Looking for career advice, non-IT background

Hi, I wish to have a career change to front-end-development role.
So far, I have completed certificate for html, css, java.
I have heard of people getting their job after completing these certificate.
However, given this covid-19 issue, it is so difficult to land a job, especially for people like me without prior IT experience. I wish to improve my competency.
My next plan is to complete the frontendlibrary certificate, after that will to look for github free project to complete.
But, without a mentor, I am not sure whether I am on the right tracks.
I am in desperate need for career advice and guidance to increase my competency and make myself attractive to job-recruiter.
Given that the government is nice enough to postpone my study loan repayment for a year, I am willing to take a gap period to buildup my portfolio.
Really wish I could secure a job in months and a year maximum.
Thank you!!!


The different certificates on freeCodeCamp aren’t meant to be independent. They’re just progress markers on the way to the complete course. This is just one developer’s opinion, but I do not think that the “front end” sections of freeCodeCamp are enough to make you qualified for a job (nor are they meant to be). It’s true that many people find jobs when they have only partially completed freeCodeCamp, but that’s because they choose to pursue further study and practice outside of freeCodeCamp.


First of all, whatever you heard about people getting jobs after just completed Responsive Web Design certificate or the first 2 certificate of the FCC curriculum, assume they are in the minority and/or FCC is not their only source of education. I’m not saying this to discourage you, rather to keep your expectations grounded. It’s a marathon, not a sprint.

FCC curriculum is definitely the right track for web/front-end developer. However, for job readiness, you most likely have to go some extra miles beyond. There is no real set path, everyone have different experience and path of progression.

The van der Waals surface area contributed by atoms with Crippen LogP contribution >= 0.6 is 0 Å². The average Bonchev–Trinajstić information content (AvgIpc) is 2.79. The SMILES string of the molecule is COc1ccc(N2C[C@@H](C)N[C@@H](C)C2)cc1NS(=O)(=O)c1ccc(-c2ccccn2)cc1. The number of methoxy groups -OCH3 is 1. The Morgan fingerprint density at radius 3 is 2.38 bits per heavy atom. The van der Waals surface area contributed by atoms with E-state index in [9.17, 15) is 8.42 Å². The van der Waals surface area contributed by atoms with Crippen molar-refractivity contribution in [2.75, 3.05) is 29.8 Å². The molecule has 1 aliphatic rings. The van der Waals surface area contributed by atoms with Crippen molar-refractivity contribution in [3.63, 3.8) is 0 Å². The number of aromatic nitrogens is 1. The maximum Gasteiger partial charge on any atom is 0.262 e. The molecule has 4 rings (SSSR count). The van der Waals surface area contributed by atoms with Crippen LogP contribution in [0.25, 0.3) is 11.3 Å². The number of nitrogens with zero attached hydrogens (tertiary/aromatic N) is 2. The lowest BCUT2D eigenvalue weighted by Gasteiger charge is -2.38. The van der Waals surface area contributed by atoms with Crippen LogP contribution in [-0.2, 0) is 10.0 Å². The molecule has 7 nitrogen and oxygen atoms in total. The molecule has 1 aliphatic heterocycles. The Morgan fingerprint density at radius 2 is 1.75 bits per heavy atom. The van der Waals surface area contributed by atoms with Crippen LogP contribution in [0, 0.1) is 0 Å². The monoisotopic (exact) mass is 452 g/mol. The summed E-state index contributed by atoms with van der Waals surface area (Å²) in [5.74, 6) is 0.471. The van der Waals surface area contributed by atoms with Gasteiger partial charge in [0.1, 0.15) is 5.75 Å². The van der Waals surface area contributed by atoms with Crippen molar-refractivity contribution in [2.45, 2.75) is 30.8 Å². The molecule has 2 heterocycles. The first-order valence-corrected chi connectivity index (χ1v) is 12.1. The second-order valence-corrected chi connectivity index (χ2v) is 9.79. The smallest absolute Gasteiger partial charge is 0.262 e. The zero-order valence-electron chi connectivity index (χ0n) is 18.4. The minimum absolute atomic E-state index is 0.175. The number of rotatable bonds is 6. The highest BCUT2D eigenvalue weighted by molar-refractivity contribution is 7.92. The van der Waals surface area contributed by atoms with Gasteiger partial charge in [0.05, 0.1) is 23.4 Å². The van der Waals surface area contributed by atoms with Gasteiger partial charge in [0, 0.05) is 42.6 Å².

If you have no computer science background what so ever, consider taking CS50 concurrently to beef up your foundation. If front-end/JavaScript is your primary focus, consider reading through You don’t know JS to gain a deeper understanding of JavaScript.

Once you completed the front-end libraries certification, consider joining Chingu and work on a group project. Here is the key, take initiative and help lead the group. It will help your leadership experience and ensure you actually produce something for your portfolio.

Do code wars or leet code somewhat regularly. It helps to keep your coding basics sharp and prep you for technical interviews. Don’t focus on the hard problems. Target medium and easy mostly, the goal isn’t to memorize solutions, rather to keep you comfortable thinking in algorithms and data structures.

Most important thing for a self-learner, build and COMPLETE projects. By complete, I don’t mean some sort of perfect market ready multifaceted app. I mean just something you can deploy and present without obvious bugs. Try and build things you’d use and would be proud to present.

How you structure all these is up to you, but my advice is to have a structure so you stay on track.